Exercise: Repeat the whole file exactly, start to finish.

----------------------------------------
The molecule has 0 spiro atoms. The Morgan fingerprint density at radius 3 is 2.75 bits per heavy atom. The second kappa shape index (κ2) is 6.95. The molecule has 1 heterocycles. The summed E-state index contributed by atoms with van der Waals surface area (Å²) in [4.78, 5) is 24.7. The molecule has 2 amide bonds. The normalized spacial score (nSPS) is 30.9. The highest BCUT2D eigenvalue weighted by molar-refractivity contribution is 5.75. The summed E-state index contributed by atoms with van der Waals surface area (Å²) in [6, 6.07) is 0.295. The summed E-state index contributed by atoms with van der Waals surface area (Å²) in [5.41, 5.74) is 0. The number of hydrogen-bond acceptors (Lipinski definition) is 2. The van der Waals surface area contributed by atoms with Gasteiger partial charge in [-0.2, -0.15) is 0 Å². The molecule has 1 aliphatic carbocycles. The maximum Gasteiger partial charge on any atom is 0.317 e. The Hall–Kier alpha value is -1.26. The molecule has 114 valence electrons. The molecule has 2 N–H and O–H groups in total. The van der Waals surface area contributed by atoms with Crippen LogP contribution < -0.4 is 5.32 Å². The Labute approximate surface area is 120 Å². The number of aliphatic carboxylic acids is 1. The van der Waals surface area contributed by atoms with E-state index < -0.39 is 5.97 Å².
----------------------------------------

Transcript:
The molecule has 0 spiro atoms. The Morgan fingerprint density at radius 3 is 2.75 bits per heavy atom. The second kappa shape index (κ2) is 6.95. The molecule has 1 heterocycles. The summed E-state index contributed by atoms with van der Waals surface area (Å²) in [4.78, 5) is 24.7. The molecule has 2 amide bonds. The normalized spacial score (nSPS) is 30.9. The highest BCUT2D eigenvalue weighted by molar-refractivity contribution is 5.75. The summed E-state index contributed by atoms with van der Waals surface area (Å²) in [6, 6.07) is 0.295. The summed E-state index contributed by atoms with van der Waals surface area (Å²) in [5.41, 5.74) is 0. The number of hydrogen-bond acceptors (Lipinski definition) is 2. The van der Waals surface area contributed by atoms with Gasteiger partial charge in [-0.2, -0.15) is 0 Å². The molecule has 1 aliphatic carbocycles. The maximum Gasteiger partial charge on any atom is 0.317 e. The Hall–Kier alpha value is -1.26. The molecule has 114 valence electrons. The molecule has 2 N–H and O–H groups in total. The van der Waals surface area contributed by atoms with Crippen LogP contribution < -0.4 is 5.32 Å². The Labute approximate surface area is 120 Å². The number of aliphatic carboxylic acids is 1. The van der Waals surface area contributed by atoms with E-state index < -0.39 is 5.97 Å².